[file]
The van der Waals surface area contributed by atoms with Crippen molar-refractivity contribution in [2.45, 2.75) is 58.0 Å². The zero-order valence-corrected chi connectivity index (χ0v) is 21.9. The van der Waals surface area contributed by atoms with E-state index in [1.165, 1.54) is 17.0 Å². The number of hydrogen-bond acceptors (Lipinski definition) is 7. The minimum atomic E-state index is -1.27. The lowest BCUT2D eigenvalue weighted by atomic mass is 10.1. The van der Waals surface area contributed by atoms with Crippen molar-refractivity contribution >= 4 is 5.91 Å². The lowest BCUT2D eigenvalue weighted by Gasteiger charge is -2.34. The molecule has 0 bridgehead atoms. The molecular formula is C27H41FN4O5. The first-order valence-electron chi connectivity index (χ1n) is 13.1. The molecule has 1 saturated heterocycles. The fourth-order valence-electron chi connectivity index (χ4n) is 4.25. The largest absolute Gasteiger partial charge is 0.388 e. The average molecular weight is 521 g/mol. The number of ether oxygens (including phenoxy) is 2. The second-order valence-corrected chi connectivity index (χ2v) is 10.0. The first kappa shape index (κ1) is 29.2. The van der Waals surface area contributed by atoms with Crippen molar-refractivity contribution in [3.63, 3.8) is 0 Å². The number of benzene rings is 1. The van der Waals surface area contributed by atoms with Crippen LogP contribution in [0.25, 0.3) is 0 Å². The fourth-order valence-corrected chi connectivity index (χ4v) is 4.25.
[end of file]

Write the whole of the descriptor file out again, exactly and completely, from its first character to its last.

The van der Waals surface area contributed by atoms with Crippen molar-refractivity contribution in [2.45, 2.75) is 58.0 Å². The zero-order valence-corrected chi connectivity index (χ0v) is 21.9. The van der Waals surface area contributed by atoms with E-state index in [1.165, 1.54) is 17.0 Å². The number of hydrogen-bond acceptors (Lipinski definition) is 7. The minimum atomic E-state index is -1.27. The lowest BCUT2D eigenvalue weighted by atomic mass is 10.1. The van der Waals surface area contributed by atoms with Crippen molar-refractivity contribution >= 4 is 5.91 Å². The lowest BCUT2D eigenvalue weighted by Gasteiger charge is -2.34. The molecule has 0 bridgehead atoms. The molecular formula is C27H41FN4O5. The first-order valence-electron chi connectivity index (χ1n) is 13.1. The molecule has 1 saturated heterocycles. The fourth-order valence-electron chi connectivity index (χ4n) is 4.25. The largest absolute Gasteiger partial charge is 0.388 e. The average molecular weight is 521 g/mol. The number of ether oxygens (including phenoxy) is 2. The second-order valence-corrected chi connectivity index (χ2v) is 10.0. The first kappa shape index (κ1) is 29.2. The van der Waals surface area contributed by atoms with Crippen molar-refractivity contribution in [3.63, 3.8) is 0 Å². The number of benzene rings is 1. The van der Waals surface area contributed by atoms with Crippen LogP contribution in [0.25, 0.3) is 0 Å². The fourth-order valence-corrected chi connectivity index (χ4v) is 4.25.